An excerpt from www.HouseOfNames.com archives copyright © 2000 - 2016
There are several possible derivations for the Slusher surname. In some instances, it is no doubt derived from the Old High German "sliozen" meaning "to lock" or "shut," and the name was occupational for a locksmith. Alternatively, the name is also thought to be derived from the Middle High German word "schloss" meaning "castle" or "fortress," and as a name probably described someone who lived in a castle or was employed there.
Spelling variations of this family name include: Schlusser, Schlüsser, Shlusser, Slusher and others.
First found in West Prussia and Pomerelia, where the name emerged in mediaeval times as one of the notable families in the western region. From the 13th century onwards the surname was identified with the great social and economic evolution which made this territory a landmark contributor to the development of the nation. Early records show a Chuonrad Rufus faber qui dicitur Slosser in 1290, in records relating to Basel; and he is recorded again in 1294 as Cuonrad dictus Slosser.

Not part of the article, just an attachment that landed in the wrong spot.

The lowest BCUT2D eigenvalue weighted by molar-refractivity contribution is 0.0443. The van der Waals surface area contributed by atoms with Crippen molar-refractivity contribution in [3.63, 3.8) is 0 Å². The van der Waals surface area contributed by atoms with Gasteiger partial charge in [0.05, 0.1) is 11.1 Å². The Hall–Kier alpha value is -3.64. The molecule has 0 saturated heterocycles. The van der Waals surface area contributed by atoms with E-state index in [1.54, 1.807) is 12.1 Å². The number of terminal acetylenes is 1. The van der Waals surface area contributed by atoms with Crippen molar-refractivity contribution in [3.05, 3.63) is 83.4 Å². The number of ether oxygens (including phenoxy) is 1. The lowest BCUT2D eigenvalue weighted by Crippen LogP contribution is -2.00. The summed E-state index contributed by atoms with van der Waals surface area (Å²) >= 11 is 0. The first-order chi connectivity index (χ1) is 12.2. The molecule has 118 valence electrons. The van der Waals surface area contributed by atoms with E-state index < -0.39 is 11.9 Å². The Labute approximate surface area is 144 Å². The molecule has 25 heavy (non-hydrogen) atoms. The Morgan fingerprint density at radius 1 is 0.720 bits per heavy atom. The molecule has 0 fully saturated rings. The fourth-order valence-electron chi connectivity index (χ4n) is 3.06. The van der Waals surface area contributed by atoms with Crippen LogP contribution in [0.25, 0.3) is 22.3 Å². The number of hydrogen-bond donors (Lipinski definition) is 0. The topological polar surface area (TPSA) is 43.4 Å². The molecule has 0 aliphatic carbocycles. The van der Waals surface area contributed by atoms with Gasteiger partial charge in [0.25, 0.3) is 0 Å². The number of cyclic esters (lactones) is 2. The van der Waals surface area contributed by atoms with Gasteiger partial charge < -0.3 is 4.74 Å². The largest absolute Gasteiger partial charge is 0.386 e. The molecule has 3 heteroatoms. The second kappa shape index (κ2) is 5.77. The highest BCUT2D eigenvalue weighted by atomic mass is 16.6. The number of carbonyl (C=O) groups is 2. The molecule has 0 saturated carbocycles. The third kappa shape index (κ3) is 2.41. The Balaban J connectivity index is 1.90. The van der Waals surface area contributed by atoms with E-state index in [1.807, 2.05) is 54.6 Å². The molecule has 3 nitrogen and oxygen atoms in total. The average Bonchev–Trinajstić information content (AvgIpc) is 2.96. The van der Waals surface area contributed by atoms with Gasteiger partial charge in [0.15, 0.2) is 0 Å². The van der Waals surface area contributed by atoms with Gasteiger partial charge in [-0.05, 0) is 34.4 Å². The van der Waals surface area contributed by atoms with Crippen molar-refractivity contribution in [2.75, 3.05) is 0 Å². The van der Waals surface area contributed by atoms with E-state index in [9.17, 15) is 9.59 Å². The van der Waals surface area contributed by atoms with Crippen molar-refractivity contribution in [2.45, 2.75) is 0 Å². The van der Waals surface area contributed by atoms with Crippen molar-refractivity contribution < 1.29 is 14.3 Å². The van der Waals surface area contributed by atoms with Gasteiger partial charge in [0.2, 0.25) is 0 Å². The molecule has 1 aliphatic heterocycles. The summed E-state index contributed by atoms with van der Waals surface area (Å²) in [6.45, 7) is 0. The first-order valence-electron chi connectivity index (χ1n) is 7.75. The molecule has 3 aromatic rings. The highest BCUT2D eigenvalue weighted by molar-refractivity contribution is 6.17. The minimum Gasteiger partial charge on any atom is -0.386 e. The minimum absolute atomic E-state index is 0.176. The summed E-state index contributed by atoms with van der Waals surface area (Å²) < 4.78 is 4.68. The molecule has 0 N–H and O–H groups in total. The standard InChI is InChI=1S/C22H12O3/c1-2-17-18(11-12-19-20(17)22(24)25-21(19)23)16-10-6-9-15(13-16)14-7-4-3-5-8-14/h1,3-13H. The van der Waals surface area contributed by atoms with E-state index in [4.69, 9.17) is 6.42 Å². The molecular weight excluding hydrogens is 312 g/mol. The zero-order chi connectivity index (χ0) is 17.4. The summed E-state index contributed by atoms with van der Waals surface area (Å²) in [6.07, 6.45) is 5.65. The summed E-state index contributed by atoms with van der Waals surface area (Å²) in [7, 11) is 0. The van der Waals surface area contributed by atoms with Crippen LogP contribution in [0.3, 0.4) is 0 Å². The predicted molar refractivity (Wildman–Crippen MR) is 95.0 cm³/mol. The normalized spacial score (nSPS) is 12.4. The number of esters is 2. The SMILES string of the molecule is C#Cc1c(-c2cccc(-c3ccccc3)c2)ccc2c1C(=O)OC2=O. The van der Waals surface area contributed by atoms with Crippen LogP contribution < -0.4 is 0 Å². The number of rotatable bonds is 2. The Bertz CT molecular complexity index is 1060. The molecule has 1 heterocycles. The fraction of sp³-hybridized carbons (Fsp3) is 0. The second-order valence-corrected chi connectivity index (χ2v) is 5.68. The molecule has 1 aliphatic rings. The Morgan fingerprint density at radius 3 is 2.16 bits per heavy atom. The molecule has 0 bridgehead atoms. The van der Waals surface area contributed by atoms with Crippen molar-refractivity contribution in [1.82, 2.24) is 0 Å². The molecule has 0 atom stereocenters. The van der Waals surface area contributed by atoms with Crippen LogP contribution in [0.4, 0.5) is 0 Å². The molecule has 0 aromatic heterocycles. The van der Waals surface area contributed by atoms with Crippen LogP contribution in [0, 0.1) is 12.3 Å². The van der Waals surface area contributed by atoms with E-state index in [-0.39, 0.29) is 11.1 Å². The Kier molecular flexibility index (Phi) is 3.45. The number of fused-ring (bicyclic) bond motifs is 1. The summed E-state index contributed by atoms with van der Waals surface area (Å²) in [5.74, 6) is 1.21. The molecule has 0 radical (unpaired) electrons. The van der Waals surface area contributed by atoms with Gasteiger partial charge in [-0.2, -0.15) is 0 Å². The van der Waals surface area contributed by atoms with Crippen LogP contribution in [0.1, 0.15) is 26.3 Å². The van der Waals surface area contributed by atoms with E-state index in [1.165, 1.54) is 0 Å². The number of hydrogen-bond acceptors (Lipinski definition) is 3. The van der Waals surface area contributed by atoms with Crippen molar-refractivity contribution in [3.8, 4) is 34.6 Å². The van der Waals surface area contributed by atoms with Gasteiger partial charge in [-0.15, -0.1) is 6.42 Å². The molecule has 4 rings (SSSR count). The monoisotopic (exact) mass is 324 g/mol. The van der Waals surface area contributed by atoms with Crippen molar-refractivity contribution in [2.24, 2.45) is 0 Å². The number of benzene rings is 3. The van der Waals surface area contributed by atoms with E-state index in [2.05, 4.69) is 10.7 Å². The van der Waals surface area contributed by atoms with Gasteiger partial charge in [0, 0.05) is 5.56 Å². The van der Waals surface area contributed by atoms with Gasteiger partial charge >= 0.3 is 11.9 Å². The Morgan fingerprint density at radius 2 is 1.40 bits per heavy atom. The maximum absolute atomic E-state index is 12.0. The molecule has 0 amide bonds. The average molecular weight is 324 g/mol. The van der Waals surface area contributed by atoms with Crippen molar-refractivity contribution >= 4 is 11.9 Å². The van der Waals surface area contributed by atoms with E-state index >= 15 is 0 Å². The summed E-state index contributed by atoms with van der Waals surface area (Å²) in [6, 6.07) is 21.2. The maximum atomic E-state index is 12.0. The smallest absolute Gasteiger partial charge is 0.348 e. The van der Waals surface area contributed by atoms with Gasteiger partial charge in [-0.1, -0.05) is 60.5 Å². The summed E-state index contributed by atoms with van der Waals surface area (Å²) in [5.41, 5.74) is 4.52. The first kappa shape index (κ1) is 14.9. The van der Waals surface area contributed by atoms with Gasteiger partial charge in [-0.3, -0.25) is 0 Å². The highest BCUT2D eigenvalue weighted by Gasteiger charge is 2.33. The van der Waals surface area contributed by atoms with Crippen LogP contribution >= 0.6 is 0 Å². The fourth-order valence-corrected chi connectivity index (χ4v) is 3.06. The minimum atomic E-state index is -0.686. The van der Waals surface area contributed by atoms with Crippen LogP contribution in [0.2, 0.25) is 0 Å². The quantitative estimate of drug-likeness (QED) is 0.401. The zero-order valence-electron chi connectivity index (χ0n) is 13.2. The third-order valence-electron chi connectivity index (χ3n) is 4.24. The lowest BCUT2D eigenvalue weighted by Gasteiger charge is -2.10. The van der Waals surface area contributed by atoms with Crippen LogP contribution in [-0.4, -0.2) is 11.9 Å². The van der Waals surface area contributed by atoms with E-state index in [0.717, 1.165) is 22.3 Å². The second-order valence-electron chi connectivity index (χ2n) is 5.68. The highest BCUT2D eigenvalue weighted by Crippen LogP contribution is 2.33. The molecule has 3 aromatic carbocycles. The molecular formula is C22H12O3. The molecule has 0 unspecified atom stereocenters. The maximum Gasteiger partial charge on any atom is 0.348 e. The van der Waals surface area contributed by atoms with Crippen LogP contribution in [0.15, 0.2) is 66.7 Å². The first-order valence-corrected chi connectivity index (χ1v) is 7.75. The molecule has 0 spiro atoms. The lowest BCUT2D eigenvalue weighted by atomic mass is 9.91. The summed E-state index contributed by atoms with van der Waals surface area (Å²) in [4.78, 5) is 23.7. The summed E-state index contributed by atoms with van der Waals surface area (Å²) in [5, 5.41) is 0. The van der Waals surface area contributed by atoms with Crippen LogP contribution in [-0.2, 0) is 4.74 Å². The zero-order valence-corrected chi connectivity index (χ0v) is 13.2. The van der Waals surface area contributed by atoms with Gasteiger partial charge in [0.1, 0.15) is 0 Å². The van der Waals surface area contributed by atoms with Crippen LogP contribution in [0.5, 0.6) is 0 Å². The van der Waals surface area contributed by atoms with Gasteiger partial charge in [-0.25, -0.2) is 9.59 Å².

This web page shows only a small excerpt of our Slusher research. Another 107 words (8 lines of text) covering the years 1360 and 1368 are included under the topic Early Slusher History in all our PDF Extended History products.
More information is included under the topic Early Slusher Notables in all our PDF Extended History products.
Some of the first settlers of this family name or some of its variants were: John Jacob Slusher, who came to Belize in 1792; S. Slusher, who settled in San Francisco in 1852; Philip Slusher, who arrived in Indiana sometime between 1852 and 1861.
The Slusher Family Crest was acquired from the Houseofnames.com archives. The Slusher Family Crest was drawn according to heraldic standards based on published blazons. We generally include the oldest published family crest once associated with each surname.
This page was last modified on 3 November 2015 at 09:00.